Tuesday, November 27, 2012


"Refund this man his money for the power steering flush," barked the Jiffy Lube manager to his underling, snapping his head in my direction.

I think the guy -- let's call him "Jake" -- was so snippy this morning because he was trying to quit smoking after fifteen years. Jake said he was "doing it for my daughter," though he confessed it was "really tough." I learned all this later while immersed in the confounding mysteries of the proper power steering fluid for my wife's Nissan.

I had pulled into the Coburg Road Jiffy Lube early. The station's two open bays were mostly empty, but I stopped the car next to the station, got out, and walked over to the guy who was obviously the manager. I told him I usually came here and asked if he would honor my Googled $19.99 oil change coupon, which clearly stated it was good only at a competing Jiffy Lube downtown.

"Sure," Jake said. "The only difference from our usual service is we don't vacuum out your car, blah, blah, blah…" I tuned out, but nodded ok. "Pull on in," he grinned.

A few minutes later Jake came into the waiting room, which was tiny and spartan with a big window looking into the open-air service area. He had that look on his face that mechanics have when they bring you bad news -- read that, expensive news. I see that look and I figure they gotta be doing high-fives in their heads.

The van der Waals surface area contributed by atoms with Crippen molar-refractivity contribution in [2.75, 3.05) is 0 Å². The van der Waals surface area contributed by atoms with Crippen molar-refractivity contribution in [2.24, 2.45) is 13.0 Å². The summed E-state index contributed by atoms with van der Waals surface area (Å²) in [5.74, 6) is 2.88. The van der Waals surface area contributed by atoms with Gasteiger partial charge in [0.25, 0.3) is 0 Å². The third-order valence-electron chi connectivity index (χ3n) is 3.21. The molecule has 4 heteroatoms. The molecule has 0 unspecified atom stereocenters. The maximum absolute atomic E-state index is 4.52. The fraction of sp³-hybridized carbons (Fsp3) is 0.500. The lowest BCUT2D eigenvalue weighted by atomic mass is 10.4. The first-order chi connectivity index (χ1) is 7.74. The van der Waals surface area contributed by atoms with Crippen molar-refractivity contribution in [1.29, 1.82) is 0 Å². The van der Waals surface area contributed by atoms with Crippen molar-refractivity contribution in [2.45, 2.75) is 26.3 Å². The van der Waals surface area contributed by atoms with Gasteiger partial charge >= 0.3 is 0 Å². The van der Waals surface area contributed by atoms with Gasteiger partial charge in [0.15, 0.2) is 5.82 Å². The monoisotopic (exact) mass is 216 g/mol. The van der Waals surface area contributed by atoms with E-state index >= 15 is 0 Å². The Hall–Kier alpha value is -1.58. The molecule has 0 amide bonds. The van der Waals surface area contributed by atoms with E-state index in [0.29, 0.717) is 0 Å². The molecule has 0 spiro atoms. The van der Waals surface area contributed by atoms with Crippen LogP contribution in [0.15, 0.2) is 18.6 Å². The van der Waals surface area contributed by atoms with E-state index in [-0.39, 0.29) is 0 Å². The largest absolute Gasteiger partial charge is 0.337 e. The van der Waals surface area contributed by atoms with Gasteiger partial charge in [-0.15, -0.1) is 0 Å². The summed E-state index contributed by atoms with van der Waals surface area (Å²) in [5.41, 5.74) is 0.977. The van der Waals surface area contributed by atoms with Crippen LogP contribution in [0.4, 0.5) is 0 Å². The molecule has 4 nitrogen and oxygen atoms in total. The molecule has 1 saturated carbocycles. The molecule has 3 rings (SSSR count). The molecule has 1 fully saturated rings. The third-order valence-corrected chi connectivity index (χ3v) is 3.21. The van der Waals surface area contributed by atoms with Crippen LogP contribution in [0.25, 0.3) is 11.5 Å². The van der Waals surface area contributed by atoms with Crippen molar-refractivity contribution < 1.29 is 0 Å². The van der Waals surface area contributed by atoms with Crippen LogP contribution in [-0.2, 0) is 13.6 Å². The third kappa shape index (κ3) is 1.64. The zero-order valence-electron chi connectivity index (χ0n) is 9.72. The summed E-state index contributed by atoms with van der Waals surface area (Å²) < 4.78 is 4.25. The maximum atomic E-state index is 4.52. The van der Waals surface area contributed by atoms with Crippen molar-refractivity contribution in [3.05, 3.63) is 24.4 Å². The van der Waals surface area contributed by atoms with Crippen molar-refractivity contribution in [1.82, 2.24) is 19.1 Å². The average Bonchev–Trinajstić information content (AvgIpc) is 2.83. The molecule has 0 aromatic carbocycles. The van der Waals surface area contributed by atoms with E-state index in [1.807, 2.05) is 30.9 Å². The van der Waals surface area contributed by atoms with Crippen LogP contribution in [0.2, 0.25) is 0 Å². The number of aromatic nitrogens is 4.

"Have you had your power steering serviced lately?" he asked. This can't be good. Jake quickly got to the point and rattled off a bunch of mechanic talk about "universal" fluid, which I apparently had, instead of "ATF" fluid, which is pink and is what I was supposed to have. He dabbed a finger-full of my offending amber-colored power steering fluid on something that looked like a paint chip sample sheet. I wasn't sure what the point was.

I caught, "I've been doing this for fifteen years…," but all the rest was a jumble. I made Jake slow down and repeat it all to me, but it still took three times (maybe it was four), before I understood that the wrong power steering fluid had been used the last time it had been changed and that was bad.

"We can flush and replace the fluid for $44.95," Jake told me.

The last place to work on the engine had been a garage in Springfield. They must have made the mistake. Every other major service had been at the Lithia Nissan dealer in Eugene, and I couldn't imagine them putting in a wrong fluid.
I silently cursed the Springfield mechanic and told Jake, no, I was going to take the car back there and make them fix it right.

As I drove away, heading for Springfield four miles away, a few blocks down the road I made a neck-snapping u-turn. "Screw that," I said to myself. "I'll pay the money at Jiffy Lube and be done with it. I could see myself getting stuck at the Springfield garage for hours.

As Jake sucked out the old amber-colored fluid and pumped in from a reservoir hanging from the ceiling the new pink fluid, I asked him, "So if it was the right fluid, it would have been pink, is that right?"